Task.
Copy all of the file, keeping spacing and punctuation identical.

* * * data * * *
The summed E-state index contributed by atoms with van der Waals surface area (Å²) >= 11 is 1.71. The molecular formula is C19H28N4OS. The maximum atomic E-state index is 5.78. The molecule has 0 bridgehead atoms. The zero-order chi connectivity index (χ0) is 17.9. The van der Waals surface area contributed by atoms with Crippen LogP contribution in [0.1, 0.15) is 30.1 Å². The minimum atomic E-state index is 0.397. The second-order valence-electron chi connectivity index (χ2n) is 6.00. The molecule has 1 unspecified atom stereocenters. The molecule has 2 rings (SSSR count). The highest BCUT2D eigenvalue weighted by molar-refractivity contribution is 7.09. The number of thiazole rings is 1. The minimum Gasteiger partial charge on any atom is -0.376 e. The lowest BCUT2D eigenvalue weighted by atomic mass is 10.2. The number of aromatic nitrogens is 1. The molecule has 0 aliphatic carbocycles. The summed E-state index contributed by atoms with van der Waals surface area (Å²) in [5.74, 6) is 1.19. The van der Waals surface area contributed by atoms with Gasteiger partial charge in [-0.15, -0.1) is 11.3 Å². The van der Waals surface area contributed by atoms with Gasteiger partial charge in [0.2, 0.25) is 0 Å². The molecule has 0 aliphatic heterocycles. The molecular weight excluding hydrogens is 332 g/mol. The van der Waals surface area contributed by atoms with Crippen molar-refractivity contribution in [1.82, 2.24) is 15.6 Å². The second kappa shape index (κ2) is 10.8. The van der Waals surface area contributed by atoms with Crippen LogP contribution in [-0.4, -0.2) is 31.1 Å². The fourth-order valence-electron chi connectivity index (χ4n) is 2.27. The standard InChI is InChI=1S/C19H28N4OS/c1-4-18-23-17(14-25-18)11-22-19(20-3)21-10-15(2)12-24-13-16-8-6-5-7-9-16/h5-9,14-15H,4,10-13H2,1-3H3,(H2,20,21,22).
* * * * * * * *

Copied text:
The summed E-state index contributed by atoms with van der Waals surface area (Å²) >= 11 is 1.71. The molecular formula is C19H28N4OS. The maximum atomic E-state index is 5.78. The molecule has 0 bridgehead atoms. The zero-order chi connectivity index (χ0) is 17.9. The van der Waals surface area contributed by atoms with Crippen LogP contribution in [0.1, 0.15) is 30.1 Å². The minimum atomic E-state index is 0.397. The second-order valence-electron chi connectivity index (χ2n) is 6.00. The molecule has 1 unspecified atom stereocenters. The molecule has 2 rings (SSSR count). The highest BCUT2D eigenvalue weighted by molar-refractivity contribution is 7.09. The number of thiazole rings is 1. The minimum Gasteiger partial charge on any atom is -0.376 e. The lowest BCUT2D eigenvalue weighted by atomic mass is 10.2. The number of aromatic nitrogens is 1. The molecule has 0 aliphatic carbocycles. The summed E-state index contributed by atoms with van der Waals surface area (Å²) in [5.74, 6) is 1.19. The van der Waals surface area contributed by atoms with Gasteiger partial charge in [-0.15, -0.1) is 11.3 Å². The van der Waals surface area contributed by atoms with Gasteiger partial charge in [0.2, 0.25) is 0 Å². The molecule has 0 aliphatic heterocycles. The molecular weight excluding hydrogens is 332 g/mol. The van der Waals surface area contributed by atoms with Crippen molar-refractivity contribution in [1.82, 2.24) is 15.6 Å². The second kappa shape index (κ2) is 10.8. The van der Waals surface area contributed by atoms with Crippen LogP contribution in [-0.4, -0.2) is 31.1 Å². The fourth-order valence-electron chi connectivity index (χ4n) is 2.27. The standard InChI is InChI=1S/C19H28N4OS/c1-4-18-23-17(14-25-18)11-22-19(20-3)21-10-15(2)12-24-13-16-8-6-5-7-9-16/h5-9,14-15H,4,10-13H2,1-3H3,(H2,20,21,22).